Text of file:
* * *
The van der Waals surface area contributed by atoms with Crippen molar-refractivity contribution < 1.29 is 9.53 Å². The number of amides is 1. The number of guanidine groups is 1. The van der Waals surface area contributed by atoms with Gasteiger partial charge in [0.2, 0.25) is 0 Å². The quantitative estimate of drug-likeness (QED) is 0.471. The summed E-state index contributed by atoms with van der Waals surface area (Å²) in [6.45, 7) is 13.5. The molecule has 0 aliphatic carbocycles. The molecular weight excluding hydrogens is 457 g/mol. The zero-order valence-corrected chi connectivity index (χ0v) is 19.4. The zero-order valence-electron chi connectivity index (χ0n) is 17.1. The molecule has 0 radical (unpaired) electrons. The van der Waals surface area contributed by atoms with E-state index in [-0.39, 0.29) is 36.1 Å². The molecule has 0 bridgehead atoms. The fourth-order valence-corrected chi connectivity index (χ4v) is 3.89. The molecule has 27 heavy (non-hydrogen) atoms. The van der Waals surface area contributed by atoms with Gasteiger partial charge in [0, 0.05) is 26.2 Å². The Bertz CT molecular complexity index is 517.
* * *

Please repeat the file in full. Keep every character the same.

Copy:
The van der Waals surface area contributed by atoms with Crippen molar-refractivity contribution < 1.29 is 9.53 Å². The number of amides is 1. The number of guanidine groups is 1. The van der Waals surface area contributed by atoms with Gasteiger partial charge in [0.2, 0.25) is 0 Å². The quantitative estimate of drug-likeness (QED) is 0.471. The summed E-state index contributed by atoms with van der Waals surface area (Å²) in [6.45, 7) is 13.5. The molecule has 0 aliphatic carbocycles. The molecular weight excluding hydrogens is 457 g/mol. The zero-order valence-corrected chi connectivity index (χ0v) is 19.4. The zero-order valence-electron chi connectivity index (χ0n) is 17.1. The molecule has 0 radical (unpaired) electrons. The van der Waals surface area contributed by atoms with E-state index in [-0.39, 0.29) is 36.1 Å². The molecule has 0 bridgehead atoms. The fourth-order valence-corrected chi connectivity index (χ4v) is 3.89. The molecule has 27 heavy (non-hydrogen) atoms. The van der Waals surface area contributed by atoms with Gasteiger partial charge in [0, 0.05) is 26.2 Å². The Bertz CT molecular complexity index is 517.